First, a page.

The National Weather Service predicts a high risk for flash floods in parts of Arizona and New Mexico through tonight due to the remnants of what was Hurricane Odile moving through the area and the American Red Cross is standing by to help if needed.
The heaviest rain is expected today in southeast Arizona, southern New Mexico and west Texas, which could receive as much as six inches of rain. The rain is expected to move into eastern New Mexico and the Texas Panhandle by Saturday. The rain could bring flash flooding and mudslides to the region.
The Red Cross is urging residents to get prepared and is monitoring the storm. Shelters have been identified and shelter supplies moved into place with disaster workers standing by to help if needed.
MEXICO RESPONSE Odile hit the Baja Peninsula earlier this week, impacting those who live in its path and at least 15,000 tourists who were vacationing. Anyone trying to locate or check in on a U.S. citizen in Baja can contact the State Department’s Overseas Citizen Services at 1-888-407-4747.
The storm has left more than 80 percent of the population in Los Cabos and La Paz without electrical power, damaged roadways and closed ports. The Mexican Red Cross has opened collection centers in several states to help those affected and sent the first shipment of 2,000 food parcels to the city of Los Cabos to support people impacted by the storm.
There are about 500 disaster workers who have come from all over Mexico to help. The volunteers, 120 of whom are paramedics, are providing basic medical check-ups and delivering food to people housed in shelters.
The members of the Mexican Red Cross participating in the response are specialists in collapsed structures, damage evaluations, pre-hospital care, logistics support in shelters and collection centers. The Mexican Red Cross is working closely with federal authorities, Civil Protection, the Governors Secretariat, the Mexican Marines and Army, to deliver the aid to the people affected as quickly as possible. Another storm, Hurricane Polo, is threatening the Mexican state of Guerrero, where at least 120 Mexican Red Cross volunteers are prepositioned to act if needed.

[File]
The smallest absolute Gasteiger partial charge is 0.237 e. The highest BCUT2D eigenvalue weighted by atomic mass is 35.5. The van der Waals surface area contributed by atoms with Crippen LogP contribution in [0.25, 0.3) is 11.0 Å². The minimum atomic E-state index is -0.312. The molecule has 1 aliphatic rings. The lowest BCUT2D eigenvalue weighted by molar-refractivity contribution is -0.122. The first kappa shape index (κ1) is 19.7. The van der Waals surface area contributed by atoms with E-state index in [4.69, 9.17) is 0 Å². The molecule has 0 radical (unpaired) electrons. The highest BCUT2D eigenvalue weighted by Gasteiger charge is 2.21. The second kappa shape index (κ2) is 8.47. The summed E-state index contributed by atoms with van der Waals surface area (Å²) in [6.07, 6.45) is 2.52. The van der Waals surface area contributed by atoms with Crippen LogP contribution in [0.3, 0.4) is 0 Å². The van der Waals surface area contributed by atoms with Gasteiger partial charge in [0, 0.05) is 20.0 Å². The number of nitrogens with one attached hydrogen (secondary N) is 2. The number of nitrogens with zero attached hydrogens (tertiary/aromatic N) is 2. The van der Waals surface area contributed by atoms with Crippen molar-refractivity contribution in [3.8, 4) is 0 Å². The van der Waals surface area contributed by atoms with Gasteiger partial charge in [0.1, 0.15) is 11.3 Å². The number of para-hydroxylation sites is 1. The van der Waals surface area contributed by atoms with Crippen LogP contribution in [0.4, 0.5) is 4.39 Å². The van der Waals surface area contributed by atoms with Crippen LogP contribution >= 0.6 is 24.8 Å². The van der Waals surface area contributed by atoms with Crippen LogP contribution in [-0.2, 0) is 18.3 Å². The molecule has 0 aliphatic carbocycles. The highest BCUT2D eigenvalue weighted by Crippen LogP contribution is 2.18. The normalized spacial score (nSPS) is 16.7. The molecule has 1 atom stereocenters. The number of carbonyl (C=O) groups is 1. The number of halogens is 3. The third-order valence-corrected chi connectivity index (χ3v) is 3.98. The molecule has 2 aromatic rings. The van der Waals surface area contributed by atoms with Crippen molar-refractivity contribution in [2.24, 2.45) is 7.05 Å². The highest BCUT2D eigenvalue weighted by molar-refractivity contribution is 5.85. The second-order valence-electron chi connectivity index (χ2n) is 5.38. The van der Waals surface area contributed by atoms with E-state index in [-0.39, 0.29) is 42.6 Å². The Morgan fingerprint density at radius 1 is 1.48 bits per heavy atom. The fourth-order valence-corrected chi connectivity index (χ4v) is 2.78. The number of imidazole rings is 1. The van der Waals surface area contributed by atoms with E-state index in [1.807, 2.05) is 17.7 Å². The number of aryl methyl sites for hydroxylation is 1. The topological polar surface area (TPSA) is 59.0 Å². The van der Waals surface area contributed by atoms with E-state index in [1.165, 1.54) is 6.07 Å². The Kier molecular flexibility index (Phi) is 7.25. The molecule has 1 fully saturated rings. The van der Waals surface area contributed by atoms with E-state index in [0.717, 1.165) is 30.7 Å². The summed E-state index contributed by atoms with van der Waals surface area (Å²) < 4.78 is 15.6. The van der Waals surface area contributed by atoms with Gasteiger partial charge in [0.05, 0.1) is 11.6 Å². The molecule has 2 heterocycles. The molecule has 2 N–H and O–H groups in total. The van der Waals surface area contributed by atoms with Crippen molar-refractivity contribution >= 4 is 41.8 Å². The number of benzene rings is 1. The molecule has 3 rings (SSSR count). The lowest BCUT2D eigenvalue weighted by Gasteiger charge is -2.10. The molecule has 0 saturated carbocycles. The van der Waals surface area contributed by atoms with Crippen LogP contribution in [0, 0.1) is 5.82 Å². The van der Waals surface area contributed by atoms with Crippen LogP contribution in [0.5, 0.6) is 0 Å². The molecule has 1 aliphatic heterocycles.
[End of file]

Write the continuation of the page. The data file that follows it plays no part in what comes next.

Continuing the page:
RED CROSS APPS People in the path of this storm can download Red Cross apps to have safety information at their fingertips. The hurricane app provides alerts and warnings in the United States and its territories, and the “I’m safe” feature works in any location with mobile phone service. The flood app provides information on how to prepare for flooding and all that comes with it.
FLOOD SAFETY If flooding is a possibility, people should listen to their local media for flood warnings and be prepared to evacuate quickly. If a flood or flash flood warning is issued for someone’s neighborhood, they should head for higher ground and stay there.
WILDFIRES STILL BURNING Meanwhile, about 4,000 people are still out of their homes in California and Oregon due to massive wildfires. Almost 70 people spent Wednesday night in Red Cross shelters in California and Oregon where Red Cross Disaster Services workers also provided meals and health and mental health services to support people impacted by the mandatory evacuation orders.
WILDFIRE SAFETY The Red Cross has steps residents should take if their community is threatened by these fires. They should make sure the entrance to their driveway and house number are clearly marked. Other safety steps include the following:
People can use the Wildfire App to find locations of open Red Cross shelters and learn how to help protect themselves and their property.